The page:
Q: I have a friend who is a French citizen, who came to the United States on a visitor’s visa, fell in love and married a U.S. citizen. Unfortunately, they began a trial separation after a few months. My friend got her own apartment (but hasn’t done anything legal about the separation). Now she wants to get a green card, and will need to prove to the immigration authorities that she’s married. They’re asking her to show them a lease showing that she and her husband live together, but her landlord won’t add her husband’s name to the lease. What can she do? –Andre Z.
A: Your friend has two problems — a landlord problem and an immigration problem — and the latter is going to prove by far the thorniest. Let’s tackle that one first.
The immigration authorities (U.S. Citizenship and Immigration Services, or USCIS) are not going to issue a green card to your friend until they’re satisfied that her marriage was genuine, and not a sham (an attempt to gain residency through marriage). To prove that true love, and not convenience, motivated the marriage, all couples in this situation have to produce evidence — photos, letters, documents, testimonials — that show that the marriage was for love. Now, it’s certainly possible that a marriage can be premised on love but then deteriorate, and the reasons may have nothing to do with one member’s immigration status — but when this happens, in practical terms the couple will have a harder time proving the genuineness of the marriage. All of the rosy photos, correspondence and attestations of friends will invariably begin to pale against the reality that the union doesn’t appear to have lasted — and the USCIS may draw the conclusion that the marriage was a sham all along.
Your friend faces an uphill battle on this front, and would probably do well to seek the advice of an immigration attorney, who can advise her on how to proceed. The lawyer might, for example, ask whether they’ve visited a marriage counselor — in which case a letter from the counselor stating that the couple has been trying to make it through this rocky patch will be good evidence of a real marriage. However, if their chances of reconciliation don’t look good, USCIS probably won’t grant the green card.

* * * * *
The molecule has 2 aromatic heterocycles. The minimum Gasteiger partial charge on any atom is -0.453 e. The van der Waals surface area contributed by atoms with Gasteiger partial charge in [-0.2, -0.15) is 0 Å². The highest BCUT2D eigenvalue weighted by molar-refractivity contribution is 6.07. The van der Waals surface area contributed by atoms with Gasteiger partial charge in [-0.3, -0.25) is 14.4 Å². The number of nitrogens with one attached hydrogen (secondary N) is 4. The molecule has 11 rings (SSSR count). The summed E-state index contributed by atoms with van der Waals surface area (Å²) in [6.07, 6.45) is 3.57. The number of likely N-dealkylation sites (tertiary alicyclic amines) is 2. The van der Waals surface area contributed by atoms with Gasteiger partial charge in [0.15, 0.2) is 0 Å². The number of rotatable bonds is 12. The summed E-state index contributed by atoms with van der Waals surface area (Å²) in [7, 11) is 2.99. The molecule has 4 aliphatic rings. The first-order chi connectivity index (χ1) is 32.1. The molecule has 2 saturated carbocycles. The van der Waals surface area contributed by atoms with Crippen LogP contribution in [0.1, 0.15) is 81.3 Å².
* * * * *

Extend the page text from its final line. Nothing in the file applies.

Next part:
Now, let’s look at your friend’s landlord problem. You haven’t told us whether your friend and her husband actually intend to live together now, or whether adding his name is simply for show. Let’s assume that love has rekindled. As long as the rental is physically large enough to accommodate two persons, a landlord will have a very hard time legally rejecting the addition of a spouse. You may hear the landlord object on financial grounds (perhaps the husband’s credit record is not so good), but as long as your friend has passed the landlord’s rental criteria (which she obviously has), this objection is not going to support a refusal. That’s because spouses that live together are legally responsible for providing the "necessities of life" for each other, which means that either spouse’s credit history should be legally sufficient to meet the landlord’s requirements. (Unrelated roommates, on the other hand, can be expected to each measure up to the landlord’s credit requirements.) Landlords may reject a couple if one member has a poor record as a tenant, or other reasonably disqualifying skeletons in his or her closet, but you’ve given us no indication of that.
If your friend and her husband are not intending to really live together, you’re asking the landlord to participate in a ruse, to be perpetrated on the USCIS. A landlord who understands what’s going on will understandably, and rightly, refuse to go along. Being temporarily separated from her husband might not ultimately destroy your friend’s hope of a green card, but engaging the landlord in a fraud is not the way to go. All the more reason to work with a lawyer, who can help convince USCIS that it doesn’t really need to see a joint lease in order to recognize a real marriage.